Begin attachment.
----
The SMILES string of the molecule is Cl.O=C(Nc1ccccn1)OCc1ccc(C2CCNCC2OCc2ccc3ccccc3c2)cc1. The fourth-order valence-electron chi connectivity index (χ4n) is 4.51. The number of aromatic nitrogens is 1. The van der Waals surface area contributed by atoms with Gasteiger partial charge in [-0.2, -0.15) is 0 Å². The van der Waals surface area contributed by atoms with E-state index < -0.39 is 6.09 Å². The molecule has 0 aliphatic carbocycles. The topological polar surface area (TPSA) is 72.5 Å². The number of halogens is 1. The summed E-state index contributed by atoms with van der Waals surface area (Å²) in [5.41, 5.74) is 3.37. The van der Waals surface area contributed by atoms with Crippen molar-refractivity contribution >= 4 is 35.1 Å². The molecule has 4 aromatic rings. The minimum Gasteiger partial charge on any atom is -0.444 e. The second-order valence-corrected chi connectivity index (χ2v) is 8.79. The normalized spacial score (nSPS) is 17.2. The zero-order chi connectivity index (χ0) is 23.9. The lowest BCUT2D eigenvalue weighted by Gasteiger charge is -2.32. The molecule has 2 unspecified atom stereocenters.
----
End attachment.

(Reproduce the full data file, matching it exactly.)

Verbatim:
The SMILES string of the molecule is Cl.O=C(Nc1ccccn1)OCc1ccc(C2CCNCC2OCc2ccc3ccccc3c2)cc1. The fourth-order valence-electron chi connectivity index (χ4n) is 4.51. The number of aromatic nitrogens is 1. The van der Waals surface area contributed by atoms with Gasteiger partial charge in [-0.2, -0.15) is 0 Å². The van der Waals surface area contributed by atoms with E-state index < -0.39 is 6.09 Å². The molecule has 0 aliphatic carbocycles. The topological polar surface area (TPSA) is 72.5 Å². The number of halogens is 1. The summed E-state index contributed by atoms with van der Waals surface area (Å²) in [5.41, 5.74) is 3.37. The van der Waals surface area contributed by atoms with Crippen molar-refractivity contribution >= 4 is 35.1 Å². The molecule has 4 aromatic rings. The minimum Gasteiger partial charge on any atom is -0.444 e. The second-order valence-corrected chi connectivity index (χ2v) is 8.79. The normalized spacial score (nSPS) is 17.2. The zero-order chi connectivity index (χ0) is 23.9. The lowest BCUT2D eigenvalue weighted by Gasteiger charge is -2.32. The molecule has 2 unspecified atom stereocenters.